Flagler County and Palm Coast officials have some thinking to do about their budget.
Flagler County Sheriff Rick Staly is asking for 15 new deputies, an 8 percent increase in his uniformed ranks that would cost $1.5 million and represent the largest single-year increase in the size of the force since before the Great Recession. That fact also explains in part why the sheriff is making the request: the county’s population has grown by well over 10,000 residents since then, most of them in Palm Coast.
The sheriff is requesting 10 of the new deputies from county government, which covers most of the sheriff’s budget out of the county’s general revenue fund, itself drawn from property tax revenue. The sheriff is requesting five additional deputies, for a traffic unit, from Palm Coast government. The two requests are politically separate: the county commission will make its decision independently of Palm Coast, which contracts for policing services with the sheriff. But both requests are causing the two governments to figure out how, or to what extent, to accommodate what amounts to a big impact on their respective budgets–$1 million for county government, $500,000 for Palm Coast government.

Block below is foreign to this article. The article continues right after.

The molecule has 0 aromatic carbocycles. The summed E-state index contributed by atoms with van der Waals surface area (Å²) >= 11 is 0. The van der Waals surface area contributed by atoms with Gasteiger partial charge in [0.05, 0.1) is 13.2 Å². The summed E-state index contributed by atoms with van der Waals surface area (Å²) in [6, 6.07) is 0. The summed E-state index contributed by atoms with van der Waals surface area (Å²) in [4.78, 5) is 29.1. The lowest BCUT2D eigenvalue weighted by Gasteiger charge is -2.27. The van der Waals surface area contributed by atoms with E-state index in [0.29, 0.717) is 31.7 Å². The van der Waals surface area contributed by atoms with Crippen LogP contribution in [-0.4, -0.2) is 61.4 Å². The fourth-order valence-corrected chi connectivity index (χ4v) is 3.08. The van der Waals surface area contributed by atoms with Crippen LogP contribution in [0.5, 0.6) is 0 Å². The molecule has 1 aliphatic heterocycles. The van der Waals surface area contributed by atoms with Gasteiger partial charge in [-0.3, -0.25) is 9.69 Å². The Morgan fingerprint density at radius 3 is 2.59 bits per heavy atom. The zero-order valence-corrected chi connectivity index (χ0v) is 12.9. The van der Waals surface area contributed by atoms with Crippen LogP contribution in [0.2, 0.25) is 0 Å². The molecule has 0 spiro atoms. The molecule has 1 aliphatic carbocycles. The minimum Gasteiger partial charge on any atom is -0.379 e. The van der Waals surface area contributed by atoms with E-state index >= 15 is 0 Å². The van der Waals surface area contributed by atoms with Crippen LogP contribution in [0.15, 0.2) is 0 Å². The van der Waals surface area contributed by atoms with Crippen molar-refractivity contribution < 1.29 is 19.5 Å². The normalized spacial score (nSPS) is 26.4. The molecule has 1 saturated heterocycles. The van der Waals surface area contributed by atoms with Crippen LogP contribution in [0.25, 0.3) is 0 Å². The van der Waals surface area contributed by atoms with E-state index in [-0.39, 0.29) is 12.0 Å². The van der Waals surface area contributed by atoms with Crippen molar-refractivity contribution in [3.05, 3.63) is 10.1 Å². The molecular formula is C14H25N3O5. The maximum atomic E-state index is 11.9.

Both governments have signaled that they may not want to accommodate the entire request at once this year, preferring a staggered approach. Palm Coast Mayor Milissa Holland—who spent part of a shift riding with Staly in a patrol car last week—spoke to that effect last month. County Administrator Craig Coffey told county commissioners during a workshop Monday that negotiations are ongoing with the sheriff to get the budget request down.
The request for additional deputies is only one part of the budget hit on the county’s coffers, with the total request from the sheriff and other constitutional officers amounting to a $3 million increase.